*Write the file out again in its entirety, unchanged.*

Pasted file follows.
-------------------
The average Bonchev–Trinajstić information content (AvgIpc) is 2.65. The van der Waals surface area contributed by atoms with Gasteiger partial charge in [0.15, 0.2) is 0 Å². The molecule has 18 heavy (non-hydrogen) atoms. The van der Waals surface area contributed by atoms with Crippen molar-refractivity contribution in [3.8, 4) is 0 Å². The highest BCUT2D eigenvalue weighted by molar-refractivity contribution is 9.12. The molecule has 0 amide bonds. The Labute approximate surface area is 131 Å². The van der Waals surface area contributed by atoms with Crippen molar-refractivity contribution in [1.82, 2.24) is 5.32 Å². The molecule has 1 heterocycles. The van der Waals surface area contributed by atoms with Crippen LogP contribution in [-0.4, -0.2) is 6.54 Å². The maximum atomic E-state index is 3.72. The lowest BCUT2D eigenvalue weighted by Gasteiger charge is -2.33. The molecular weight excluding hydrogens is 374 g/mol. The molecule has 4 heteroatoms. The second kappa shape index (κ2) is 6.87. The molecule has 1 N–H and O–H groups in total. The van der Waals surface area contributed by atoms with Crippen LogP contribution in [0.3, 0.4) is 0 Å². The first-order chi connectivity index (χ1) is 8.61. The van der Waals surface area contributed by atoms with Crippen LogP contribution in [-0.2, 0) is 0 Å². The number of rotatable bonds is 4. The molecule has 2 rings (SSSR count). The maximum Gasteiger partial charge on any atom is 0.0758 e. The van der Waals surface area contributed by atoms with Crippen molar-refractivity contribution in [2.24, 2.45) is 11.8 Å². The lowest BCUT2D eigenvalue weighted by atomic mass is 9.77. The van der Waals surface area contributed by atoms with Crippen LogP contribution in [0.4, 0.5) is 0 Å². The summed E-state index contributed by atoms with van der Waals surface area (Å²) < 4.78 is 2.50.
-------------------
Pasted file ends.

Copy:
The average Bonchev–Trinajstić information content (AvgIpc) is 2.65. The van der Waals surface area contributed by atoms with Gasteiger partial charge in [0.15, 0.2) is 0 Å². The molecule has 18 heavy (non-hydrogen) atoms. The van der Waals surface area contributed by atoms with Crippen molar-refractivity contribution in [3.8, 4) is 0 Å². The highest BCUT2D eigenvalue weighted by molar-refractivity contribution is 9.12. The molecule has 0 amide bonds. The Labute approximate surface area is 131 Å². The van der Waals surface area contributed by atoms with Crippen molar-refractivity contribution in [1.82, 2.24) is 5.32 Å². The molecule has 1 heterocycles. The van der Waals surface area contributed by atoms with Crippen LogP contribution in [-0.4, -0.2) is 6.54 Å². The maximum atomic E-state index is 3.72. The lowest BCUT2D eigenvalue weighted by Gasteiger charge is -2.33. The molecular weight excluding hydrogens is 374 g/mol. The molecule has 4 heteroatoms. The second kappa shape index (κ2) is 6.87. The molecule has 1 N–H and O–H groups in total. The van der Waals surface area contributed by atoms with Crippen LogP contribution in [0.3, 0.4) is 0 Å². The first-order chi connectivity index (χ1) is 8.61. The van der Waals surface area contributed by atoms with Crippen LogP contribution in [-0.2, 0) is 0 Å². The number of rotatable bonds is 4. The molecule has 2 rings (SSSR count). The maximum Gasteiger partial charge on any atom is 0.0758 e. The van der Waals surface area contributed by atoms with Crippen molar-refractivity contribution in [2.24, 2.45) is 11.8 Å². The lowest BCUT2D eigenvalue weighted by atomic mass is 9.77. The van der Waals surface area contributed by atoms with Crippen LogP contribution in [0.4, 0.5) is 0 Å². The summed E-state index contributed by atoms with van der Waals surface area (Å²) < 4.78 is 2.50.